Thursday 27 October 2016

'It would be wrong to rush plan on rent sector' - Coveney

Kevin Doyle and Laura Larkin

Published 21/07/2016 | 02:30

Housing Minister Simon Coveney Photo: Tom Burke
Housing Minister Simon Coveney Photo: Tom Burke

Complaints from Fianna Fáil that there are "gaps" in the new action plan on housing are premature, Housing Minister Simon Coveney has said.

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He has rejected suggestions from Fianna Fáil's housing spokesman Barry Cowen, pictured, that there are "glaring omissions" in the 'Rebuilding Ireland' strategy.

Barry Cowen Photo: Tom Burke 2/6/2016
Barry Cowen Photo: Tom Burke 2/6/2016

"I listened to Barry Cowen in the Dáil and that wasn't the message I got from him. I know he seems to have made statements in the media, but I'm not quite sure what gaps he is talking about to be honest," Mr Coveney said.

The lack of concrete proposals to resolve the rental crisis has been key to Fianna Fáil's criticisms of the plan, but the minister said it would be "foolish" of him to try to rush putting a plan together.

"He mentioned the rental market and the need for change there, but we have agreed to look in detail at the rental market and make decisions before the end of the year.

"I think it would have been very foolish of me in 74 days after the Government being formed to actually try and rush a package for the rental market, we have had a broken rental market for decades in Ireland," he said.

The minister said rents are either "increasing too quickly or collapsing too quickly".

"What we need is a stable rental market where rents are predictable, where there is some rent certainty, where we have security of tenure, where people can actually choose to rent for life if they want to avoid the risks attached to taking on a big debt like a mortgage, that's the norm in most European countries but not in Ireland."

Mr Cowen warned in the aftermath of the publication of the plan on Tuesday that if the Fine Gael-led minority Government didn't fix the housing crisis then Fianna Fáil would bring down the Government.

However, Mr Coveney said he was "not sure what Barry Cowen means in real terms".

"We want to get this right, there is a need for proper stakeholder consultation across multiple different stakeholders.

"We're going to do that and make the right decisions before the end of the year and I expect Fianna Fáil will be part of that process too."

Fianna Fáil leader Micheál Martin said yesterday that the plan was a positive move but its implementation would be the real test.

He said every party in Leinster House needs to make "this the number one social issue of our time".

"We have to get meaningful results and get houses built."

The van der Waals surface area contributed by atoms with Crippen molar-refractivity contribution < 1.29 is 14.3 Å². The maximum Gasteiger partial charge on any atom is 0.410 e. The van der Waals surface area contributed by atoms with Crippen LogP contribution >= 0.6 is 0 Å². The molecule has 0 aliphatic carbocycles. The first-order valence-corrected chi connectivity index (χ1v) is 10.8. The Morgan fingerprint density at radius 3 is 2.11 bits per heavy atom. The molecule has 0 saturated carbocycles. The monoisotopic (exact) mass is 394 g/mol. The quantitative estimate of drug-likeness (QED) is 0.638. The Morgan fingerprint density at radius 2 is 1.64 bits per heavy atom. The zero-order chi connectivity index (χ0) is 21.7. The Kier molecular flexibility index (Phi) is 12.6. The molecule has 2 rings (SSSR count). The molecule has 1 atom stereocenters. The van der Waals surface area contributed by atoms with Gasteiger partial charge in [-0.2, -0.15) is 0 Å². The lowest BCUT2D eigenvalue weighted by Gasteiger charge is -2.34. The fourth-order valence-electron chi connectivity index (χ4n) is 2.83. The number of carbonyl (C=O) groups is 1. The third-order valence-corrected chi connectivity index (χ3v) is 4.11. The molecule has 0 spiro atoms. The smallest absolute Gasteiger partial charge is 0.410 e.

Adopting a softer tone than Mr Cowen, he said: "We have identified areas such as the rental sector and student accommodation where inroads could be made in terms of dealing with this problem that haven't yet emerged and aren't dealt with in this plan."

Mr Martin said pressure needs to be put on building council houses.

"I'm not talking about big estates. You could build niche, good quality houses that would provide opportunities for families to have good accommodation and good quality of life."

However, he added there seems to be "a reluctance" to build local authority homes.

Mr Martin also said that Fianna Fáil favours a tweaking of the Central Bank rules that require first-time buyers to save between €50,000-€60,000 in order to buy an average home in Dublin.

"We think it's a difficult place to live in at the moment in Ireland. We think that home ownership is something people should aspire to," he said.

Sinn Féin leader Gerry Adams condemned the €5.5bn committed to housing in the plan, saying it is "not ambitious enough."

Mr Adams said thousands of homeless people will not get a remedy for their plight and the plan put too much emphasis on the private market.

"Why did you ignore the Dáil committee report on housing which called for a moratorium on home repossessions?" Mr Adams asked. The Sinn Féin leader said other recommendations for the Dáil housing committee have also been ignored, including efforts to help people in mortgage arrears and buying homes to house homeless people.

The Taoiseach strongly rejected Mr Adams's criticisms saying the Government was now trying to remedy problems which occurred as a result of the economic crash. Mr Kenny said the entire package would tackle a range of serious problems including building 47,000 social houses. He said there were opportunities for a rapid building programme to house homeless people.

What did Barry Cowen actually say?

"The plan is not complete, that’s for sure. The rental sector and first-time buyers have been long-fingered ... There are gaps in this strategy that have to be filled. We will make proposals to fill them in the event of them not doing so. If after that process we still feel this Government can't address this crisis of course we’re going to have to look for another government to do it."

Irish Independent

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